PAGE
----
You are on page 1of 10

Answers

Fundamentals Level – Skills Module, Paper F7 (INT) Financial Reporting (International) 1 (a) Paradigm – Consolidated statement of financial position as at 31 March 2013 $’000 Assets Non-current assets: Property, plant and equipment (47,400 + 25,500 – 3,000 fair value + 500 depreciation) Goodwill (w (i)) Financial asset: equity investments (7,100 + 3,900) Current assets Inventory (20,400 + 8,400 – 600 URP (w (ii))) Trade receivables (14,800 + 9,000 – 3,700 intra-group (w (iii))) Bank (2,100 + 900 CIT (w (iii))) Total assets Equity and liabilities Equity attributable to owners of the parent Equity shares of $1 each (40,000 + 6,000 (w (i))) Share premium (w (i)) Retained earnings (w (iv)) Non-controlling interest (w (v)) Total equity Non-current liabilities 10% loan notes (8,000 + 1,500 (w (i))) Current liabilities Trade payables (17,600 + 13,000 – 2,800 intra-group (w (iii))) Bank overdraft Total equity and liabilities Workings (figures in brackets are in $’000) (i) Goodwill in Strata $’000 Controlling interest Share exchange ((20,000 x 75%) x 2/5 x $2) 10% loan notes (15,000 x 100/1,000) Non-controlling interest (20,000 x 25% x $1·20) Equity shares Pre-acquisition retained losses: – at 1 April 2012 – 1 April to 30 September 2012 Fair value adjustment – plant Goodwill arising on acquisition 20,000 (4,000) (2,000) (3,000) –––––––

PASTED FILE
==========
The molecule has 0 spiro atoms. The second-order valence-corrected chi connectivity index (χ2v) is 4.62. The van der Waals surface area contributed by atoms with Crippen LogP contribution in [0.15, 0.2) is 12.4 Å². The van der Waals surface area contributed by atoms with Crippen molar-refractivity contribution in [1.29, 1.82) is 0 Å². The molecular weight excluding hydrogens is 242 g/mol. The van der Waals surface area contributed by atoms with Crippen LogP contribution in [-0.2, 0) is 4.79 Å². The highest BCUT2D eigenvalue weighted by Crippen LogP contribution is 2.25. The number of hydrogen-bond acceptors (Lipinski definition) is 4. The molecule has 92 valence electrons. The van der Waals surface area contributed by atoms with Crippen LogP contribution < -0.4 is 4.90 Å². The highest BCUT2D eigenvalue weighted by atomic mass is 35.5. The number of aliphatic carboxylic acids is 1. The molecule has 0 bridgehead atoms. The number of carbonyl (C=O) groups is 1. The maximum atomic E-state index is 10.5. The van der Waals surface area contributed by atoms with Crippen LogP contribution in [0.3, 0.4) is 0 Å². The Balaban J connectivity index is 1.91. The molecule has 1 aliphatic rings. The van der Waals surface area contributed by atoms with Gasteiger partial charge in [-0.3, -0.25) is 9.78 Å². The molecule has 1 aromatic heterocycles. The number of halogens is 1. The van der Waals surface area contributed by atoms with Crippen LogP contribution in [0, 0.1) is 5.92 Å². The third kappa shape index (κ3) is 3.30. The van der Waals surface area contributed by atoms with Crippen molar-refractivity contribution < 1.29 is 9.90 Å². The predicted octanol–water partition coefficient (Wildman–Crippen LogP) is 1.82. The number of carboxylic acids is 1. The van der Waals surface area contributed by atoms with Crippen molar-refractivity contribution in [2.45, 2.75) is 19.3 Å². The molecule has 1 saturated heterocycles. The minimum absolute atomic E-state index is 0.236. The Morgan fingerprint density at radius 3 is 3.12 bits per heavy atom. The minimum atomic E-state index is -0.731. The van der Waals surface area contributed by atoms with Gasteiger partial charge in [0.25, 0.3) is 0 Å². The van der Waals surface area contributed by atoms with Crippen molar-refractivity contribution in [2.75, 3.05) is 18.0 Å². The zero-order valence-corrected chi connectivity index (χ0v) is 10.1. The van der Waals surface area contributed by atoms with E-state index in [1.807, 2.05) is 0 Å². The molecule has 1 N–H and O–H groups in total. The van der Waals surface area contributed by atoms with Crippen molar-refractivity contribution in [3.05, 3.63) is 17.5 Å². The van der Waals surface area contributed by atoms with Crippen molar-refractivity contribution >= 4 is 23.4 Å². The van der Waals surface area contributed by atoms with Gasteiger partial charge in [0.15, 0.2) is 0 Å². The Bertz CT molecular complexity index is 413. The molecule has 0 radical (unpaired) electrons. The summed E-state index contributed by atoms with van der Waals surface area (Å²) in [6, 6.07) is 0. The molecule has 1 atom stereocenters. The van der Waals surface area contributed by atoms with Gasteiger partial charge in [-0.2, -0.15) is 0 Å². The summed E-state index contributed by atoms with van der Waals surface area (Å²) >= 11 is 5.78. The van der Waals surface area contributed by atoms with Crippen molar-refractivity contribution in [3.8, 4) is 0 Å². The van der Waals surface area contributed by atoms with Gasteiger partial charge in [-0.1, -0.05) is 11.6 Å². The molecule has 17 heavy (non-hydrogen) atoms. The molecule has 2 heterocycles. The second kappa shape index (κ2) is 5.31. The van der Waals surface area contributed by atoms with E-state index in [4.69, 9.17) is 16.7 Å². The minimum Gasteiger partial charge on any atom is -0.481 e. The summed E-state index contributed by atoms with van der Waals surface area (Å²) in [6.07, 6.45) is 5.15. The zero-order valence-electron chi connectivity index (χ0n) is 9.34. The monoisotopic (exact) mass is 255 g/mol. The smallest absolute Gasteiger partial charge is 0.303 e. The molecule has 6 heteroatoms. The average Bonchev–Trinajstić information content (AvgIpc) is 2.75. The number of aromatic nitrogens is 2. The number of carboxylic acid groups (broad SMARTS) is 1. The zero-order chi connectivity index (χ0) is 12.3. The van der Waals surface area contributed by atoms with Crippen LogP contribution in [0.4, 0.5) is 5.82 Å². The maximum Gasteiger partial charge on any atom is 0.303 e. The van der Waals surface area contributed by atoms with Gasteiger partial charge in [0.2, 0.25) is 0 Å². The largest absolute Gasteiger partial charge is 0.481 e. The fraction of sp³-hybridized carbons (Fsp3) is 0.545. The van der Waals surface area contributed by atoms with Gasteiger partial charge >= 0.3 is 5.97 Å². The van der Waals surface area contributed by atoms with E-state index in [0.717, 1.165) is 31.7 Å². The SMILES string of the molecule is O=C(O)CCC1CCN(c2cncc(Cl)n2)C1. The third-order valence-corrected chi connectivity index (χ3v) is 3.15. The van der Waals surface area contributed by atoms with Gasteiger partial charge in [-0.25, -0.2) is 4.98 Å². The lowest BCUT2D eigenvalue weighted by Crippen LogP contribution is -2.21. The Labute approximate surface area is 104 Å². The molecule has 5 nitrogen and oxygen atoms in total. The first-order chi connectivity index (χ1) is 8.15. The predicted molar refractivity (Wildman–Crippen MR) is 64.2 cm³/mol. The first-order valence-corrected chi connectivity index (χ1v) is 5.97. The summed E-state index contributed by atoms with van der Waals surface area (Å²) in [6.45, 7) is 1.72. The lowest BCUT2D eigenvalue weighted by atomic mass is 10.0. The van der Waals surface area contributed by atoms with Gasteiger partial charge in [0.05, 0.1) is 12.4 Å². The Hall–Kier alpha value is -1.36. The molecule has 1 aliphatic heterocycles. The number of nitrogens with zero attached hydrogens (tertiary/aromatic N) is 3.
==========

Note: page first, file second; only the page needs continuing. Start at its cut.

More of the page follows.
June 2013 Answers

$’000

70,400 8,500 11,000 –––––––– 89,900

28,200 20,100 3,000 –––––––

51,300 –––––––– 141,200 ––––––––

46,000 6,000 34,000 ––––––– 40,000 –––––––– 86,000 8,800 –––––––– 94,800 9,500 27,800 9,100 –––––––

36,900 –––––––– 141,200 ––––––––

$’000 12,000 1,500 6,000 ––––––– 19,500

(11,000) ––––––– 8,500 –––––––

The market value of the shares issued of $12 million would be recorded: $6 million share capital and $6 million share premium as the shares have a nominal value of $1 each and their issue value was $2 each. (ii) Unrealised profit (URP) in inventory Strata’s inventory (from Paradigm) at 31 March 2013 is $4·6 million (one month’s supply). At a mark-up on cost of 15%, there would be $600,000 of URP (4,600 x 15/115) in the inventory. (iii) Intra-group current accounts Current account balance of Strata per question Cash-in-transit (CIT) not yet received by Paradigm Current account balance of Paradigm $’000 2,800 900 –––––– 3,700 ––––––

13

(iv) Consolidated retained earnings Paradigm’s retained earnings (19,200 + 7,400) Strata’s post-acquisition profit (11,200 (see below) x 75%) URP in inventory (w (ii)) Loss on equity investments (7,500 – 7,100) $’000 26,600 8,400 (600) (400) ––––––– 34,000 ––––––– 8,000 2,000 700 500 ––––––– 11,200 ––––––– $’000 6,000 2,800 –––––– 8,800 ––––––

The adjusted post-acquisition profits of Strata are: As reported for the year Add pre-acquisition losses Gain on equity investments (3,900 – 3,200) Adjustment for over depreciation on fair value of plant (3,000 x 6/36 months)

(v)

Non-controlling interest Fair value on acquisition (w (i)) Post-acquisition profit (11,200 (w (iv)) x 25%)